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Sarah McGrath from Clarecastle, who has been nominated by government to be the next Ambassador to Singapore, was keen to take part in the clinical trial, in part as a way of saying thank you for the treatment she had received for cancer.

Clare woman’s trial after her cancer tribulation


A CLARE woman who was diagnosed with breast cancer has opened up about her experience of taking part in clinical trials, and is encouraging others to ask their doctors if a trial is suitable for them.

Sarah McGrath from Clarecastle, who has been nominated by government to be the next Ambassador to Singapore, was diagnosed with hormone receptor positive breast cancer in May 2020.

On her last medical oncology appointment she heard about the opportunity to take part in the ‘Add Aspirin’ clinical trial funded by the Irish Cancer Society which is ongoing and focussed on studying non-occurrence. She says it was an “easy decision” to take part in the trial and the experience has been “very positive”.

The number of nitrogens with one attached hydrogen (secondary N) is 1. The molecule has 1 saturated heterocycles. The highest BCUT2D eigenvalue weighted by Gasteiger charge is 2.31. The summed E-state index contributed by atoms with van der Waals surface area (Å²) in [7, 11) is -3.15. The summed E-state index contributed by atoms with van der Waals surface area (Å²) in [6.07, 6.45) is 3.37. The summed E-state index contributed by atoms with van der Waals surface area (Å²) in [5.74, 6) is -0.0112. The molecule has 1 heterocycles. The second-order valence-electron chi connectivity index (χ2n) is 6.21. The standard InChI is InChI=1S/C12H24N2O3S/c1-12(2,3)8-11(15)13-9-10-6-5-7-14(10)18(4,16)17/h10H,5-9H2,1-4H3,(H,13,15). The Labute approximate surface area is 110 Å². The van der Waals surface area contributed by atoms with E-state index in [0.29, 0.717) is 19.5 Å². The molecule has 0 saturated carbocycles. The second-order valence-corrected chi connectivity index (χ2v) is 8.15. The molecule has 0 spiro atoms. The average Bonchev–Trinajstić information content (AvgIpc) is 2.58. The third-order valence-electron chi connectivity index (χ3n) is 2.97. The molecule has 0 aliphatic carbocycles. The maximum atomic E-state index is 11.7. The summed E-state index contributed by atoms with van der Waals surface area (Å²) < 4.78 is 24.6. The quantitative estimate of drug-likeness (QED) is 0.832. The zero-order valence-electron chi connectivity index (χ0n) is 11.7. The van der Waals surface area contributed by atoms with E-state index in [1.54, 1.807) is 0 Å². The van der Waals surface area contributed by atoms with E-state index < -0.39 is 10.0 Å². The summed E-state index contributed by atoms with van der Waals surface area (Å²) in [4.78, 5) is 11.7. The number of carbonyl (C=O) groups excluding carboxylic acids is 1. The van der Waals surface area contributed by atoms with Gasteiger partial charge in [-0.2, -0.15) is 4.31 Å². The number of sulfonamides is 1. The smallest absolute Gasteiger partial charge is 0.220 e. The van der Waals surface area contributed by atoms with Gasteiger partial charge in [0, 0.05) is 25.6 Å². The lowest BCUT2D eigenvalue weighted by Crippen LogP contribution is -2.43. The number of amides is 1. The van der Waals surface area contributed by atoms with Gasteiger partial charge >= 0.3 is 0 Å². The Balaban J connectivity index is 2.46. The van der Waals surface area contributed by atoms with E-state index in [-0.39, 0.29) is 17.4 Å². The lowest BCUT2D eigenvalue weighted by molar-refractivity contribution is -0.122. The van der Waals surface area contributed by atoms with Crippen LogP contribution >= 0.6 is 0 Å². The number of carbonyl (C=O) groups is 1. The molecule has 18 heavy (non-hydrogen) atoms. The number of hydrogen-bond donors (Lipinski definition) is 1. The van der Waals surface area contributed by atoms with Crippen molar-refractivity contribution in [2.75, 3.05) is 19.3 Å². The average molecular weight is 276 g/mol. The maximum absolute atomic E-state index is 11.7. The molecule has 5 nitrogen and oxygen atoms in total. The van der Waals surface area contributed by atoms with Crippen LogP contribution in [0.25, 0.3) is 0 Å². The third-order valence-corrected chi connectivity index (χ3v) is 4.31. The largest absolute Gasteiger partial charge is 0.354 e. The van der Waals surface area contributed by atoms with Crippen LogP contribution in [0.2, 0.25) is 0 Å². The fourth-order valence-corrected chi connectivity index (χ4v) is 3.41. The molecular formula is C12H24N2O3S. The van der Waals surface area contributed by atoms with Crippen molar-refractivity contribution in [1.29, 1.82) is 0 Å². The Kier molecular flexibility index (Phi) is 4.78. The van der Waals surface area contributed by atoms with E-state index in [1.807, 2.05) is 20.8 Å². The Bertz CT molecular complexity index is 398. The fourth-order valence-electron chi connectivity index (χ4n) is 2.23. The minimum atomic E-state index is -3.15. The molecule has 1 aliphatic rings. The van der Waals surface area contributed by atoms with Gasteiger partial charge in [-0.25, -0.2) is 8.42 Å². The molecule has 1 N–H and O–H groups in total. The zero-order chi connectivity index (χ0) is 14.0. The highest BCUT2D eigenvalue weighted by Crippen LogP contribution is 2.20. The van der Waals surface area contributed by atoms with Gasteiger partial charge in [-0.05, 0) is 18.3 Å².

Sarah spoke to The Clare Champion ahead of International Clinical Trials Day on May 20, with Cancer Trials Ireland hosting a free webinar on clinical trials for members of the public on the day.

Usually based in Dublin Sarah tells us it was a “weird twist of faith” that saw her being at home in Clarecastle when she discovered a lump.

“I was recovering from a broken ankle and the pandemic happened so I was staying at home when I found the lump. I went straight to the GP and was referred to University Hospital Limerick. At the time I didn’t really think anything of it, I’m very good at getting things checked out and always think it’s better to go but I expected them to say it’s nothing.”

Sarah underwent a triple assessment of a mammogram, ultrasound and biopsy before receiving her diagnosis.

“A cancer diagnosis is a traumatic event and my main reaction was shock, because I had no other symptoms beyond the lump. Once you are in the system though, you soon discover it’s somebody’s story every day but you just don’t expect it to be yours when you are 39.”